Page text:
# How do I deal with too few internal PCIe power connectors for a GPU?

I have an HP Z820 workstation and currently I have an Nvidia Quadro 600 (for display) and a GFX Titan (for CUDA computing) installed. The Titan takes up all the available internal PCI-Express auxiliary power cables. Now, I would to add another GPU (such as a second Titan or K40) and take out the Quadro 600, but there are no more PCIe power connectors. The workstation has a 1125W power supply and my UPS shows the whole system consuming max 550W when under load and performing computations on the Titan, so I am quite confident that the power supply could handle another GPU.

Is there a (safe) way to power two GPUs using the available PCIe power connectors, e.g. by using splitter cables?

According to the specs here the GFX Titan draws up to 250 Watt of power. It draw that via:

• The motherboard PCIe slot (up to 75 Watt)
• One 6 pin PEG (which allows up to 6¼ amp @ +12v)
• One 8 pin PEG (which allows up to 12½ amp @ +12v)

The sum of max supplied power: 75W + 75W + 150 W == 300 Watt.
The card uses up to 250W of the available 300 Watt.

Two Titan cards would draw up to 500 Watt. Most of that from +12v lines.

Now a typical power supply has several outputs which match different internal circuits. E.g. it provides +3.3v, +5v, +12v, -12v etc etc. Most of these are connected to the motherboard via a 24 pins connector.

In addition to that a typical motherboard has molex connectors with +5v and +12v options. (Some of them in the traditional molex form. some of them instead ending in a SATA powersupply connector which uses/provides the same +5v and +12v).

Lastly since graphics cards starting consuming large amounts of power (more than the mazx 75 Watt supplied via the PCI-e connector) we gained additional power connectors on the PSU. These supply only +12v, but at rather large amperages.

Given that rather large currents from though these extra connectors it seems desired to connect those without lots of extra contact points (read: as few conversion cables as possible. Any of these might have bad contacts and might add resistance. Large currents plus resistance is heat).

For this reason I previously adviced not to split/change the original cable set.

Up tow I just mentioned connectors and voltages. There is a reason for this. A computer PSU is not supposed to have overcurrent protection build in. E.g. on the yellow 12v lines it should not deliver more than 20 Ampere. Should something attemp to draw more power then a short circuit is assumed the the PSU shuts itself down.

This means max. 240 Watt (20 amp at +12v).

If we want to draw more power than that we either need:

1. Multiple power supplies.
2. Or a 'single' PSU box which contains multiple power supplies in one box.

There multiple powersupplies we call rails.

Thes rails can be properly build as real independend parts with their own control circuits and overcurrent protection, or they may be a mix where the PSU implements part of this. Regardless, for huge (>= 1125Watt) PSU something like this must be in use.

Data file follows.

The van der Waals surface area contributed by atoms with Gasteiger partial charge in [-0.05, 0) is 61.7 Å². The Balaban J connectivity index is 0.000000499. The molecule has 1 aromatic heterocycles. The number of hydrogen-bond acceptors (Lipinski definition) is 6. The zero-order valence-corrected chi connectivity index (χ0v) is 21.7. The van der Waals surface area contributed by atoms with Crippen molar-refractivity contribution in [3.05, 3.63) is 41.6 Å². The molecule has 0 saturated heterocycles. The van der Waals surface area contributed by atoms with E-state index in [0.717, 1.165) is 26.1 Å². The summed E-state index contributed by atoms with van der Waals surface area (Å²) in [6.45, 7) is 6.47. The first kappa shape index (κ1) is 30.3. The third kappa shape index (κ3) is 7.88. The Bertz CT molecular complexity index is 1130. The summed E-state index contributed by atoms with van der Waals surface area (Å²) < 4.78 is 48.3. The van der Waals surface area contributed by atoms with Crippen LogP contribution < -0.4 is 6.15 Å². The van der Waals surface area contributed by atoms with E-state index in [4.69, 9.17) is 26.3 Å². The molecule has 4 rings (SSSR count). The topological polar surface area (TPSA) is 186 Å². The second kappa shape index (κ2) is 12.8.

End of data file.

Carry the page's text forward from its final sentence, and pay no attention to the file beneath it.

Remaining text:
If there are trulue separate rails then you do not want to draw power from one rail to both graphics cards. (Remember, max 240 Watt, which plenty for about one PEG 6 and one PEG 8), but not for twice that.

So you want to check the PSU for rails and if possible connect one Titan to one rail and the other to a different rails. There rails are likely marked +12v-1, +12v-2 etc etc.

You wrote that your PSU has three PEG6's. Those are likely to be part of one rail. Using thoese three (as PEG6 and [2xPEG6->PEG8 cable] should be OK. Leaving the other parts for supplying power to the other Titan using cables like these:

Note that a 1250 Watt PSU (which your 1125 is provided it has enough AC in) probably has 4 rails. But I still cannot find any good documentation on that.

• I am actually already using molex-to-6pin adapters, so I have no more free PCIe or molex cables. – oceanhug Oct 30 '14 at 20:51
• Any specs on the PSU? If it is one big rail then molex splitters should work, though I am not happy with pushing large currents though unneeded connectors. Which means use as few of those as possible. – Hennes Oct 30 '14 at 20:52
• if it is this PSU then it has two +12v parts. (link followed from here). – Hennes Oct 30 '14 at 20:57
• The Z820 specs are here: www8.hp.com/h20195/v2/GetDocument.aspx?docname=c04111177 (power supply specs on p21 - I have the 1125W one). – oceanhug Oct 30 '14 at 21:02
• Well, thanks a lot - I actually just opened the case and it turns out I didn't remember the situation quite correctly. In total there are 3x 6pin PCIe and 2x molex cables. I'm using the three 6pin cables with a 2x-6pin-to-8pin adapter to power the Titan (needs one 6pin and one 8pin), the two molex are unused. Which adapters would you recommend to end up with 2x 6pin and 2x 8pin? – oceanhug Oct 30 '14 at 21:46

Just use a VisionTek Juicebox. It's a dedicated graphics powersupply that fits in a vacant 5.25" bay. (ie. CD/DVD-ROM Slot).

• Product isn't even sold anymore. – Ramhound Apr 23 '16 at 13:15